Back to this blog, as I say I have had little time over the past month, but I can bring you a few birdie images and a preview of my first attempt at a film Lol. I am only playing at it as a bit of fun, but I have enjoyed it. So what images do I have for you?
I was talking to Pete at the farm and asked him if the Swallows had returned, he said they had, there is one pair that return to the exact same nest each year, but this time he thought something was amiss. The nest looked different, the entrance hole had been altered some and he suggested a Wren may have taken up residence in the old Swallows nest, see what you think?
Pete was showing me his latest piece of salvage he had acquired, an old marble topped table, very exciting I thought, It was leaning against a shed with no door on, being a nosey sod I decided to have a look around inside to see if there was anything in there that would interest me, I wasn't disappointed as I spotted an old Sainsbury's carrier bag hanging up.
So whats exiting about a carrier bag with some old dried flowers in? Look closely at the next image, you might see a Robins nest, it contained six eggs.
Not the best image I agree but the female Robin was getting stressed at us being there so we made a hasty retreat and left her to continue incubating her eggs.
As we stood chatting we were aware of a pair of Pied Wagtails flitting around the yard and paying particular attention to an old trailer Pete had on loan, it was due to be returned later in the week. The Wagtails were looking for a nesting site and it appears that they had chosen the trailer.
While we had no objections to them nesting on/in the trailer, we thought it might be a bit of a ball-ache for them once the trailer had been returned travelling eight miles or so to feed their offspring.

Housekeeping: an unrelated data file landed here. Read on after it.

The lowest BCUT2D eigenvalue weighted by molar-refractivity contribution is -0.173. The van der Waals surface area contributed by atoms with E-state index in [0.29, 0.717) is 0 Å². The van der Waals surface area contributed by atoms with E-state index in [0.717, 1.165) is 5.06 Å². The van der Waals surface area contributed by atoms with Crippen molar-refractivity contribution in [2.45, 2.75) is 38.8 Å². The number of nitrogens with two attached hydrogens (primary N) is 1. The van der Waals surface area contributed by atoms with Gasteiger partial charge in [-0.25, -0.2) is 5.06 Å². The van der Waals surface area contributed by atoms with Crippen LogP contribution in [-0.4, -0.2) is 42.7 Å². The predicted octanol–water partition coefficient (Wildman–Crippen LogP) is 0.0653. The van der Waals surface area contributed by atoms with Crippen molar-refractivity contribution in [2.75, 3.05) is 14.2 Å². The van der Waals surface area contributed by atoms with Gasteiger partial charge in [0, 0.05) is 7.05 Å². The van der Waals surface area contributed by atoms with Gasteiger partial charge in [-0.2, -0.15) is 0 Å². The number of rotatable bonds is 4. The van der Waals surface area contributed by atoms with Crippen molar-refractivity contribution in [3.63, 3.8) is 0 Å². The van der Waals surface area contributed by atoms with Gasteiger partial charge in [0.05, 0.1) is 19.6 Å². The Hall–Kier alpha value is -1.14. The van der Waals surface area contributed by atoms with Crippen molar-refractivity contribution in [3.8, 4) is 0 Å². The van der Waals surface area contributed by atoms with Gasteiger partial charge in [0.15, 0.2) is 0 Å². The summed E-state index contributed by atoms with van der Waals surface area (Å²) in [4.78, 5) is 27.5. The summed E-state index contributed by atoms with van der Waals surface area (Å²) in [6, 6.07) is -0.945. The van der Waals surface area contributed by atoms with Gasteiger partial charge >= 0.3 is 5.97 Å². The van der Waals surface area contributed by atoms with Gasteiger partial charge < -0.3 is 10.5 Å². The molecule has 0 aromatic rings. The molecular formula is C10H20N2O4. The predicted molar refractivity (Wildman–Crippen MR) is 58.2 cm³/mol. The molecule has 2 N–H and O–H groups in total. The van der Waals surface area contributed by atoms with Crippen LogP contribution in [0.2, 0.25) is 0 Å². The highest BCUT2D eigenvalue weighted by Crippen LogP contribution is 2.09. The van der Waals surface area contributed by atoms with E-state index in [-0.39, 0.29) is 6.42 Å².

Now onto my film. I recently spent a few days on my boat Ruby Tuesday in North Norfolk, it is moored in a lovely spot and within easy access to some wonderful birding country. One favourite of mine is the RSPB reserve at Strumpshaw Fen about a mile from my mooring. The film shows footage of the reserve and also of Ranworth Broad. Ranworth Broad is split, one half is navigable by motor cruisers, while the inner Broad as it is known is private and only accessible by booking a trip in small boat at the visitor centre.
The following film has been rated 15 and contains a lot of noise from birds vying for some territory.
A few images from Strumpshaw Fen.
Back at the boat yard there is an area where all the timber and oil drums etc are stored ready for use when boats are removed from the water for the Winter. With little natural cover around boat yards, its any port in a storm as it were. Who lives in a house like this?
This Cinnamon Mallard Hen bird has lived around the boat yard for the past 3 years and has bred on the site each year, she is very tame and very tolerant to people.